Linked by Thom Holwerda on Fri 20th Jul 2012 12:23 UTC
Apple "Back in May of this year, Internet security firm Bitdefender launched an app and service designed to help iOS users get a grip on what the apps installed on their mobile devices may be up to. [...] The app tells owners of iOS devices which applications may be accessing more information than they need, and identifies potentially 'misbehaving' apps, giving users an inside look at all the information app developers can gather about a user. [...] Seems legit, right? Apple doesn't think so. Or at least they have an issue with something behind the app that sparked them to pull it from the App Store this week." That seems odd. Why would they do such a thing? "Interestingly, Bitdefender did share some data that they gathered based on Clueful's analysis of more than 65,000 popular iOS apps so far: 42.5 percent of apps do not encrypt users' personal data, even when accessed via public Wi-Fi; 41.4 percent of apps were shown to track a user's location unbeknownst to them; almost one in five of the apps analyzed can access a user's entire Address Book, with some even sending user information to the cloud without notification." Oh, right. Informing users their data is wholly unsafe? Not on Apple's watch!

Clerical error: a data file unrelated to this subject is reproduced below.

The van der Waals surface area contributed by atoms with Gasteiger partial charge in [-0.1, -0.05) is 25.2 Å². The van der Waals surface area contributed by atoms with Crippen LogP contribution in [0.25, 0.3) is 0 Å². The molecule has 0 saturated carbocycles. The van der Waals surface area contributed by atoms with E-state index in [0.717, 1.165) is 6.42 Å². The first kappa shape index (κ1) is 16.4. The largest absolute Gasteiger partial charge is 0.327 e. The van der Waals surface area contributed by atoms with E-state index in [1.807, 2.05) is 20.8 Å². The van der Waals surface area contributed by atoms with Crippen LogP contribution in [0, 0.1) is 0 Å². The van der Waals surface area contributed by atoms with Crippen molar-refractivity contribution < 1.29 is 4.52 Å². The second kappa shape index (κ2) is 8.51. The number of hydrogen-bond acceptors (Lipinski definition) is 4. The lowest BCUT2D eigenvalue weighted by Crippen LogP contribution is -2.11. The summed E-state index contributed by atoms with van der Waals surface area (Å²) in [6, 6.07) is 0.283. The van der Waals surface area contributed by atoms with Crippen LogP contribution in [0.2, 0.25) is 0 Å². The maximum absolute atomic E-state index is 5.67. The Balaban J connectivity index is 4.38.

Permalink for comment 527486
To read all comments associated with this story, please click here.
RE[2]: simple solution
by fretinator on Fri 20th Jul 2012 13:56 UTC in reply to "RE: simple solution"
fretinator
Member since:
2005-07-06

The difference is that Google does not block applications that report on the usage/misusage of other apps. I have 2 installed - Lookout Security and Carat. Lookout reports on security problems with apps. Carat reports apps that are hammering my battery. Spin it any way you want, but ON THIS TOPIC, Android is more open.

Reply Parent Score: 10